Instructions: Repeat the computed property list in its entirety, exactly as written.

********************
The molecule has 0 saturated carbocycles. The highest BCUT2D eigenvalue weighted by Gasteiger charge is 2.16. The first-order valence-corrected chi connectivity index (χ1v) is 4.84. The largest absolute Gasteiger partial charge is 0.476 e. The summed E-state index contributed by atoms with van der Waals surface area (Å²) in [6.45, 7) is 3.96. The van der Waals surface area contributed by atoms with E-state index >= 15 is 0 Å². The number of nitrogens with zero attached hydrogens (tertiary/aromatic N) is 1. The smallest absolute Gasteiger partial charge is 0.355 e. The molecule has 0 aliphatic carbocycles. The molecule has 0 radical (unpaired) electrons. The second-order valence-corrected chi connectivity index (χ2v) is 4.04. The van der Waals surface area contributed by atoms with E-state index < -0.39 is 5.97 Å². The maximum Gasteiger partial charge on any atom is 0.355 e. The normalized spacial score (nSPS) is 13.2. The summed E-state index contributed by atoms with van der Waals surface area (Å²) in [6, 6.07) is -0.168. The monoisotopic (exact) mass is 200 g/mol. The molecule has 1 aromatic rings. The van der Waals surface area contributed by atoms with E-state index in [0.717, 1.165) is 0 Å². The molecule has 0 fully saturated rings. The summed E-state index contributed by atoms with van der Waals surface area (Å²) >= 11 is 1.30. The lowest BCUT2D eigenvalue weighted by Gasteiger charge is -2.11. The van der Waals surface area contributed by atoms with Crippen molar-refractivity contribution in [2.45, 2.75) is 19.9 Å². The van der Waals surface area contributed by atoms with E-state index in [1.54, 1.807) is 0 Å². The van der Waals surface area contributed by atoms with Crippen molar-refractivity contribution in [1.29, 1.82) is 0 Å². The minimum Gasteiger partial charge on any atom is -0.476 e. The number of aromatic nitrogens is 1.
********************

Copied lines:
The molecule has 0 saturated carbocycles. The highest BCUT2D eigenvalue weighted by Gasteiger charge is 2.16. The first-order valence-corrected chi connectivity index (χ1v) is 4.84. The largest absolute Gasteiger partial charge is 0.476 e. The summed E-state index contributed by atoms with van der Waals surface area (Å²) in [6.45, 7) is 3.96. The van der Waals surface area contributed by atoms with E-state index >= 15 is 0 Å². The number of nitrogens with zero attached hydrogens (tertiary/aromatic N) is 1. The smallest absolute Gasteiger partial charge is 0.355 e. The molecule has 0 aliphatic carbocycles. The molecule has 0 radical (unpaired) electrons. The second-order valence-corrected chi connectivity index (χ2v) is 4.04. The van der Waals surface area contributed by atoms with E-state index < -0.39 is 5.97 Å². The maximum Gasteiger partial charge on any atom is 0.355 e. The normalized spacial score (nSPS) is 13.2. The summed E-state index contributed by atoms with van der Waals surface area (Å²) in [6, 6.07) is -0.168. The monoisotopic (exact) mass is 200 g/mol. The molecule has 1 aromatic rings. The van der Waals surface area contributed by atoms with E-state index in [0.717, 1.165) is 0 Å². The molecule has 0 fully saturated rings. The summed E-state index contributed by atoms with van der Waals surface area (Å²) >= 11 is 1.30. The lowest BCUT2D eigenvalue weighted by Gasteiger charge is -2.11. The van der Waals surface area contributed by atoms with Crippen molar-refractivity contribution in [2.45, 2.75) is 19.9 Å². The van der Waals surface area contributed by atoms with E-state index in [1.54, 1.807) is 0 Å². The van der Waals surface area contributed by atoms with Crippen molar-refractivity contribution in [1.29, 1.82) is 0 Å². The minimum Gasteiger partial charge on any atom is -0.476 e. The number of aromatic nitrogens is 1.